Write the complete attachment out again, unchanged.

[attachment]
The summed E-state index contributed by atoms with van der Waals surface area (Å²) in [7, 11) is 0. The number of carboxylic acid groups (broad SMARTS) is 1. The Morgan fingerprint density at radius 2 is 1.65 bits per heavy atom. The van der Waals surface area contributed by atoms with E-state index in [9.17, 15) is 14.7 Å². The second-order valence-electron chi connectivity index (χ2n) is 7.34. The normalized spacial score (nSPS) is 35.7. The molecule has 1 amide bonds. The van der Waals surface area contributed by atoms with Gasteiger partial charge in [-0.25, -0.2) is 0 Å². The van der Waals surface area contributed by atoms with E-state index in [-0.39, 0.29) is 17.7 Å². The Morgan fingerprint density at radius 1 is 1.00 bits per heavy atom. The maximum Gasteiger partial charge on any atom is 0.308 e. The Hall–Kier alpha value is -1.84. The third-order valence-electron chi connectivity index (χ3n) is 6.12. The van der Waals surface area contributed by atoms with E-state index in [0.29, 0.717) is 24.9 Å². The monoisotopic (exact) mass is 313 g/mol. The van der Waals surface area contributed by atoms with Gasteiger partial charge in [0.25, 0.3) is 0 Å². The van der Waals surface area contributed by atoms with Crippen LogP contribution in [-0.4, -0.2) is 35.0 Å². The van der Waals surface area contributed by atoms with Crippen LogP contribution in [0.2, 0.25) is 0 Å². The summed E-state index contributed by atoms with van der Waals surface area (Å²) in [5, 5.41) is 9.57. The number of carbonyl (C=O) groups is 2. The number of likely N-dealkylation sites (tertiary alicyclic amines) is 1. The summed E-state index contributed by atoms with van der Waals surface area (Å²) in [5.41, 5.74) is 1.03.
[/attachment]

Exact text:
The summed E-state index contributed by atoms with van der Waals surface area (Å²) in [7, 11) is 0. The number of carboxylic acid groups (broad SMARTS) is 1. The Morgan fingerprint density at radius 2 is 1.65 bits per heavy atom. The van der Waals surface area contributed by atoms with E-state index in [9.17, 15) is 14.7 Å². The second-order valence-electron chi connectivity index (χ2n) is 7.34. The normalized spacial score (nSPS) is 35.7. The molecule has 1 amide bonds. The van der Waals surface area contributed by atoms with Gasteiger partial charge in [-0.25, -0.2) is 0 Å². The van der Waals surface area contributed by atoms with E-state index in [-0.39, 0.29) is 17.7 Å². The Morgan fingerprint density at radius 1 is 1.00 bits per heavy atom. The maximum Gasteiger partial charge on any atom is 0.308 e. The Hall–Kier alpha value is -1.84. The third-order valence-electron chi connectivity index (χ3n) is 6.12. The van der Waals surface area contributed by atoms with E-state index in [0.29, 0.717) is 24.9 Å². The monoisotopic (exact) mass is 313 g/mol. The van der Waals surface area contributed by atoms with Gasteiger partial charge in [0.25, 0.3) is 0 Å². The van der Waals surface area contributed by atoms with Crippen LogP contribution in [-0.4, -0.2) is 35.0 Å². The van der Waals surface area contributed by atoms with Crippen LogP contribution in [0.2, 0.25) is 0 Å². The summed E-state index contributed by atoms with van der Waals surface area (Å²) in [5, 5.41) is 9.57. The number of carbonyl (C=O) groups is 2. The number of likely N-dealkylation sites (tertiary alicyclic amines) is 1. The summed E-state index contributed by atoms with van der Waals surface area (Å²) in [5.41, 5.74) is 1.03.